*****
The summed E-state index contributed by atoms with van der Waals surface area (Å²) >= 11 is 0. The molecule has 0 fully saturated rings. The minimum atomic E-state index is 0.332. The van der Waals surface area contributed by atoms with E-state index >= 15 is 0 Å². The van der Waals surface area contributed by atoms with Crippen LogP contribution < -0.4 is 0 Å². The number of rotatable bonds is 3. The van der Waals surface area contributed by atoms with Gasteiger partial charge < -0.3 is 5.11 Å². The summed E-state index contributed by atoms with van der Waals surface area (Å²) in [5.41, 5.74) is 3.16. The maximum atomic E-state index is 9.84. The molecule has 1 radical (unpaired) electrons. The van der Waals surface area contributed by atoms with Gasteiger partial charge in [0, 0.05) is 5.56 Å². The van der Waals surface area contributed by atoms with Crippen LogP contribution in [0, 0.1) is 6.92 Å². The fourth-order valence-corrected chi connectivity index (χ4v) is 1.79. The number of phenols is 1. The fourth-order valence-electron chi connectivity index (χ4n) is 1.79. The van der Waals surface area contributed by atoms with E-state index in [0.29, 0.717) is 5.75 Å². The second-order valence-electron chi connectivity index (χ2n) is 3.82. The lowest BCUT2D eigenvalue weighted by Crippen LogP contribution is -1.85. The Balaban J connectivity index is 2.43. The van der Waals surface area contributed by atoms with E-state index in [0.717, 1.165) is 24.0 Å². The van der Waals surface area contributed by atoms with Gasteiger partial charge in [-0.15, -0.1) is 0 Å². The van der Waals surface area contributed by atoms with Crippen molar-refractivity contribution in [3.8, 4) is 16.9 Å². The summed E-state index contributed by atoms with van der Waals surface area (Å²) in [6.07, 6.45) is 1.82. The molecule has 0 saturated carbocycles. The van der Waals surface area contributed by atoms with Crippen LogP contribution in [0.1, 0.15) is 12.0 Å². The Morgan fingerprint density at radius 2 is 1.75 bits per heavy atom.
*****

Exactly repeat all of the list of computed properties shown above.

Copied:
The summed E-state index contributed by atoms with van der Waals surface area (Å²) >= 11 is 0. The molecule has 0 fully saturated rings. The minimum atomic E-state index is 0.332. The van der Waals surface area contributed by atoms with E-state index >= 15 is 0 Å². The van der Waals surface area contributed by atoms with Crippen LogP contribution < -0.4 is 0 Å². The number of rotatable bonds is 3. The van der Waals surface area contributed by atoms with Gasteiger partial charge < -0.3 is 5.11 Å². The summed E-state index contributed by atoms with van der Waals surface area (Å²) in [5.41, 5.74) is 3.16. The maximum atomic E-state index is 9.84. The molecule has 1 radical (unpaired) electrons. The van der Waals surface area contributed by atoms with Gasteiger partial charge in [0, 0.05) is 5.56 Å². The van der Waals surface area contributed by atoms with Crippen LogP contribution in [0, 0.1) is 6.92 Å². The fourth-order valence-corrected chi connectivity index (χ4v) is 1.79. The number of phenols is 1. The fourth-order valence-electron chi connectivity index (χ4n) is 1.79. The van der Waals surface area contributed by atoms with E-state index in [0.29, 0.717) is 5.75 Å². The second-order valence-electron chi connectivity index (χ2n) is 3.82. The lowest BCUT2D eigenvalue weighted by Crippen LogP contribution is -1.85. The Balaban J connectivity index is 2.43. The van der Waals surface area contributed by atoms with E-state index in [0.717, 1.165) is 24.0 Å². The van der Waals surface area contributed by atoms with Gasteiger partial charge in [-0.15, -0.1) is 0 Å². The van der Waals surface area contributed by atoms with Crippen molar-refractivity contribution in [3.8, 4) is 16.9 Å². The summed E-state index contributed by atoms with van der Waals surface area (Å²) in [6.07, 6.45) is 1.82. The molecule has 0 saturated carbocycles. The van der Waals surface area contributed by atoms with Crippen LogP contribution in [0.1, 0.15) is 12.0 Å². The Morgan fingerprint density at radius 2 is 1.75 bits per heavy atom.